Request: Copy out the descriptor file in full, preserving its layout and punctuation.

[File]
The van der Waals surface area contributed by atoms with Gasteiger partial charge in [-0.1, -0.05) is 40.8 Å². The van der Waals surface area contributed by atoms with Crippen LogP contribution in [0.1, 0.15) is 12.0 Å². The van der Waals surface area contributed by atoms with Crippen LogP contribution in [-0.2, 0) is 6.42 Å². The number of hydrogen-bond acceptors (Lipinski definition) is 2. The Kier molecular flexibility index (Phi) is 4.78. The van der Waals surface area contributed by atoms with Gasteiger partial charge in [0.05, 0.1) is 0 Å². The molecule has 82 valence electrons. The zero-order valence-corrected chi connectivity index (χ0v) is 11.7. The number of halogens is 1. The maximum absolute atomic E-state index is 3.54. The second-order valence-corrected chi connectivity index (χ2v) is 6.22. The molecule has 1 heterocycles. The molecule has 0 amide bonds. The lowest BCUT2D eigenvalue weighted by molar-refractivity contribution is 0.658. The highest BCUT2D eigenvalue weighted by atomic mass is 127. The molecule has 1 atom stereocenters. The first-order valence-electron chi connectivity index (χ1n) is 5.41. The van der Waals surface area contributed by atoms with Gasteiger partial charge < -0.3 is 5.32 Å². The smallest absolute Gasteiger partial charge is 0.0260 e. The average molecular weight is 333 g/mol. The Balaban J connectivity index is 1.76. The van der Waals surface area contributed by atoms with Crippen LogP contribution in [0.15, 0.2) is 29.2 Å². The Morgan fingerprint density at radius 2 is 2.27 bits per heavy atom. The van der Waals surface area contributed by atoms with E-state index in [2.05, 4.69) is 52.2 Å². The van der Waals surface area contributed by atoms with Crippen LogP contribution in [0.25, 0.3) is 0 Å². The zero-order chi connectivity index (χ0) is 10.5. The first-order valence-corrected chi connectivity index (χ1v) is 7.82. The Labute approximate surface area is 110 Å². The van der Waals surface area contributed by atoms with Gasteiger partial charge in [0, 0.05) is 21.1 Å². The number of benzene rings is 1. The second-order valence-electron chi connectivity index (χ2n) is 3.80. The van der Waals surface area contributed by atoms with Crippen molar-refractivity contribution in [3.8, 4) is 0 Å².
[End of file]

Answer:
The van der Waals surface area contributed by atoms with Gasteiger partial charge in [-0.1, -0.05) is 40.8 Å². The van der Waals surface area contributed by atoms with Crippen LogP contribution in [0.1, 0.15) is 12.0 Å². The van der Waals surface area contributed by atoms with Crippen LogP contribution in [-0.2, 0) is 6.42 Å². The number of hydrogen-bond acceptors (Lipinski definition) is 2. The Kier molecular flexibility index (Phi) is 4.78. The van der Waals surface area contributed by atoms with Gasteiger partial charge in [0.05, 0.1) is 0 Å². The molecule has 82 valence electrons. The zero-order valence-corrected chi connectivity index (χ0v) is 11.7. The number of halogens is 1. The maximum absolute atomic E-state index is 3.54. The second-order valence-corrected chi connectivity index (χ2v) is 6.22. The molecule has 1 heterocycles. The molecule has 0 amide bonds. The lowest BCUT2D eigenvalue weighted by molar-refractivity contribution is 0.658. The highest BCUT2D eigenvalue weighted by atomic mass is 127. The molecule has 1 atom stereocenters. The first-order valence-electron chi connectivity index (χ1n) is 5.41. The van der Waals surface area contributed by atoms with Gasteiger partial charge < -0.3 is 5.32 Å². The smallest absolute Gasteiger partial charge is 0.0260 e. The average molecular weight is 333 g/mol. The Balaban J connectivity index is 1.76. The van der Waals surface area contributed by atoms with Crippen LogP contribution in [0.15, 0.2) is 29.2 Å². The Morgan fingerprint density at radius 2 is 2.27 bits per heavy atom. The van der Waals surface area contributed by atoms with E-state index in [2.05, 4.69) is 52.2 Å². The van der Waals surface area contributed by atoms with Crippen LogP contribution in [0.25, 0.3) is 0 Å². The zero-order chi connectivity index (χ0) is 10.5. The first-order valence-corrected chi connectivity index (χ1v) is 7.82. The Labute approximate surface area is 110 Å². The van der Waals surface area contributed by atoms with Gasteiger partial charge in [0, 0.05) is 21.1 Å². The number of benzene rings is 1. The second-order valence-electron chi connectivity index (χ2n) is 3.80. The van der Waals surface area contributed by atoms with Crippen molar-refractivity contribution in [3.8, 4) is 0 Å².